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Portable Social Networks, The Building Blocks Of A Social Web : Comments

By Ben Ward

July 1, 2008

Comments

Vincent

July 2, 2008 3:02 AM

Funny, this is very much related to a project I’m doing right now. It’s supposed to gather data from different sources together on your homepage, and since it’s open source software, it isn’t as closed as, say, FriendFeed. It’s a very young project so currently mostly makes use of open API’s, but support for retrieving Microformats (Microformats are already used where possible) is a high priority :)

Vincent

July 2, 2008 3:03 AM

Oh, by the way, this project can be found at http://pivip.org for those interested :)

John Faulds

July 2, 2008 6:07 AM

Cool article. I’ve been aware of microformats and XFN and have been using them to a limited extent for a little while, but it’s good to hear of some of the potential broader applications.

Ideas At Random

July 2, 2008 8:34 AM

The link in the article for “AUMP in Python” is broken.

A “c” should be added to make “googleode” into “googlecode”

http://aump.googlecode.com/

Tiff Fehr

July 2, 2008 9:15 AM

Thanks for the catch, @Ideas At Random. Fixed! Always appreciative of helpful readers.

Vincent

July 2, 2008 2:56 PM

Hmm, to people possibly interested in my project: sorry, the website’s down at the moment as I’m having some problems. Working hard to get it up again :)

David Sim

July 3, 2008 5:09 AM

This is a great article – thank you for providing so much detail. We’re beginning to see a lot of niche social networks rising, providing specific tools around – for example – sharing recipes or learning a language. A portable social network is essential if we’re not to be burdened by a social web dominated by form filling. Glad you used the FriendFeed example. I tried adding my friends to it so I could use it as a unified resource for my network but gave up because it was so laborious.

Facebook seems worried about this trend; Google, and I’m guessing Yahoo, on the other hand, seem to have realised that letting people “out of the box” isn’t a problem – you retain a relationship with them anyway.

adelle

July 3, 2008 6:54 AM

Wow, amazing article and very interesting indeed. This was so well thought out and easy to understand.

André Luís

July 3, 2008 6:41 PM

Very impressive article. Sums everything up so well!

A quick question, though… I could use that uid property of hcard to, for example, on a multiple authored blog point to each author’s page? which, in turn, would include a fair more detailed hCard? This is completely accurate, right?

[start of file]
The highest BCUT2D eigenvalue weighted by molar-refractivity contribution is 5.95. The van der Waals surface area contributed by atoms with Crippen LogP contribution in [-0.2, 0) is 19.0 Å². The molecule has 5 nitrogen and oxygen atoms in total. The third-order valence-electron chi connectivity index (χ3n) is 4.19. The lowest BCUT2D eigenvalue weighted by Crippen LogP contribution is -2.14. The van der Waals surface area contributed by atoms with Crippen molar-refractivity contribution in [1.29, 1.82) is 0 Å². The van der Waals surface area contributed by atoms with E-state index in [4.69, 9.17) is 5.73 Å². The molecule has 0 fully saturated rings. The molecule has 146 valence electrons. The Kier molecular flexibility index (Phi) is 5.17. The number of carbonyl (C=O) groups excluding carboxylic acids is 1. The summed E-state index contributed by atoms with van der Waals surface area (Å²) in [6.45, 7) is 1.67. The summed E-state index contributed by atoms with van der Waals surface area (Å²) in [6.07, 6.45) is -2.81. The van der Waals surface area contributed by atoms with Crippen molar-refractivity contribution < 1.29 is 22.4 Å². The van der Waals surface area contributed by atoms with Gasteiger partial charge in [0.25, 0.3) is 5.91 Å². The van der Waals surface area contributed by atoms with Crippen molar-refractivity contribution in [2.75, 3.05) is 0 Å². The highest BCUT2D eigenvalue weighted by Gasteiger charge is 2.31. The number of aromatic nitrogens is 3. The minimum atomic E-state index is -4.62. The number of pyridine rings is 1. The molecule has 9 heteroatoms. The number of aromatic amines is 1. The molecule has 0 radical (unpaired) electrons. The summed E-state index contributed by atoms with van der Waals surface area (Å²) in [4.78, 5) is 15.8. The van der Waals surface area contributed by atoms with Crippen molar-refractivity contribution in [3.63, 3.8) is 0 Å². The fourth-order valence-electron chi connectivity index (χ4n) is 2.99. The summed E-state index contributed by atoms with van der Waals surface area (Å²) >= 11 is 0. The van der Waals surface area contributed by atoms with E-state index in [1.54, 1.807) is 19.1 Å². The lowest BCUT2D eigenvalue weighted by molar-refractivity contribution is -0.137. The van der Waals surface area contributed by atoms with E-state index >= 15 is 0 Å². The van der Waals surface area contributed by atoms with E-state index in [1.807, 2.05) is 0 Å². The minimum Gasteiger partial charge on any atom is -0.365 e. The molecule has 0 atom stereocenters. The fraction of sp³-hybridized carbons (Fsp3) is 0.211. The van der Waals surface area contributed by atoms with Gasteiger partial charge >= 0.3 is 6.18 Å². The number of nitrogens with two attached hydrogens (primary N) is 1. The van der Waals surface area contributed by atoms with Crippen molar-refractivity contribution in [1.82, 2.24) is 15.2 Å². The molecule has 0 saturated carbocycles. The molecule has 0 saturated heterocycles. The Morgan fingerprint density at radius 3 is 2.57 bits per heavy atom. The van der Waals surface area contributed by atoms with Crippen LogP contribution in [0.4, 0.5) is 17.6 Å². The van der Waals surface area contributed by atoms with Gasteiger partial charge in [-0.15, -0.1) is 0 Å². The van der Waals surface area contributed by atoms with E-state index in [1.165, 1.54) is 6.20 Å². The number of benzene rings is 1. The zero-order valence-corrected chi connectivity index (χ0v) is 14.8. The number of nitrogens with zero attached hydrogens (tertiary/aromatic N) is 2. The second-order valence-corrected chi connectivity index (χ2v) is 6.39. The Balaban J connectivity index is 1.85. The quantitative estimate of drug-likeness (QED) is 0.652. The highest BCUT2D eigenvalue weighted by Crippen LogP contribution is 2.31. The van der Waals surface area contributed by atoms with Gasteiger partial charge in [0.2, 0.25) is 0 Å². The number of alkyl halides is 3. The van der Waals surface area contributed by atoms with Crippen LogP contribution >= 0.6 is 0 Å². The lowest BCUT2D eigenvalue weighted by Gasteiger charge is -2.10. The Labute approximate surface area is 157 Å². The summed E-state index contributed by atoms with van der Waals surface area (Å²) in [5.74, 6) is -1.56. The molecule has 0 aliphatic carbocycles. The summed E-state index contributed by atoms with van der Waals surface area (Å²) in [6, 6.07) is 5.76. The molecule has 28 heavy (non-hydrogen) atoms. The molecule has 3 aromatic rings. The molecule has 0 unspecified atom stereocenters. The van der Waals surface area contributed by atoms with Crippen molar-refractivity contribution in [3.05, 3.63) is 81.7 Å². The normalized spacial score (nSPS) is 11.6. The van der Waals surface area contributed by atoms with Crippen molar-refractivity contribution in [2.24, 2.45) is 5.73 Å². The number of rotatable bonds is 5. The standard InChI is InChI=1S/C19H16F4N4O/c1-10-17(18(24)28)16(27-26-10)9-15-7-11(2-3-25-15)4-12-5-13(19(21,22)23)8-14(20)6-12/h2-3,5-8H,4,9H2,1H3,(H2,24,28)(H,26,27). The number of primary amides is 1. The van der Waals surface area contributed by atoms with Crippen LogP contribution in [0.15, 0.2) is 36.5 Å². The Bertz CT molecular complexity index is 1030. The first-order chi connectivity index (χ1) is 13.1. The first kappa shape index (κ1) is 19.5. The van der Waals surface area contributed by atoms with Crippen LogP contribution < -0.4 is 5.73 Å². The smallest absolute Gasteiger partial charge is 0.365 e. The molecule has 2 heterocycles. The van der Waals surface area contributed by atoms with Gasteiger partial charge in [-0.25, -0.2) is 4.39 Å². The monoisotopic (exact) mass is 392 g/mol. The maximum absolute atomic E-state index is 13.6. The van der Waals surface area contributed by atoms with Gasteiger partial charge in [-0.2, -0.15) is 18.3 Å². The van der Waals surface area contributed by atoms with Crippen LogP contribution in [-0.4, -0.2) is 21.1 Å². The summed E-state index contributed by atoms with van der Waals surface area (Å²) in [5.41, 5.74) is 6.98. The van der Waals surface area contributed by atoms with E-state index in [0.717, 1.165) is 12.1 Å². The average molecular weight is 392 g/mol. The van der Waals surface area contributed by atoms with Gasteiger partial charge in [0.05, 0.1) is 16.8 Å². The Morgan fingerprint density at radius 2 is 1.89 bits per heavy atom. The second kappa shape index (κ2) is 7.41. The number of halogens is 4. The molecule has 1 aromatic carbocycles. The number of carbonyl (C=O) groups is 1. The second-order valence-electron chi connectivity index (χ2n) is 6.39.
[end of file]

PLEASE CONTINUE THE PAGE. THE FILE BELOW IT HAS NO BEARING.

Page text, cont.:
Thanks in advance.

André Luís

July 3, 2008 6:43 PM

Oh! One thing I left out-sorry for the double comment…

I don’t think it makes sense to use rel=“me“s on the blog page (little detail hcards), since neither is the sole owner of that url… this could mislead parsers into thinking all authors are the same person, right?

Ben Ward

July 4, 2008 3:07 AM

Thank you, everyone for the positive feedback.

André Luís: Both your points are correct. You can use UID without using rel=me to link to the authoritative hCard for a person, regardless of how many people ‘own’ the page.

Rel=me should be used to link between pages that only one person owns. So whilst the blog page, with multiple authors, would not have rel=me links, the individual author pages (showing their profile, or showing just their posts) can use rel=me to link to that author’s other sites. In much the same way as my pages within Flickr (/photos/benward, /people/benward) are valid for use with rel=me, but a group page containing my photographs would not be.

Regards,

Ben

Jenny Orr

July 4, 2008 3:21 AM

I think it’d be great if all sites could adopt this, making it easier to set up and manage different profiles without having the laborious task of having to fill out the same details over and over on various registration forms.

http://facevaluebook.blogspot.com/ is my blog I’ve started as I research into social networks and discuss issues facing marketers and users

Josh Hopkins

July 7, 2008 6:20 AM

very good article. i have been using microformats for some time now. it won’t be long before all web2.0 social sites begin utilizing these existing formats and implement them into their sites to make the web a more robust place for everyone to enjoy quicker and easier.

Tiff Fehr

August 3, 2008 11:55 AM

Closing comments due to spam. Apologies to our legit readers. Please feel free to direct any comments to the author.

Sorry, comments are closed.

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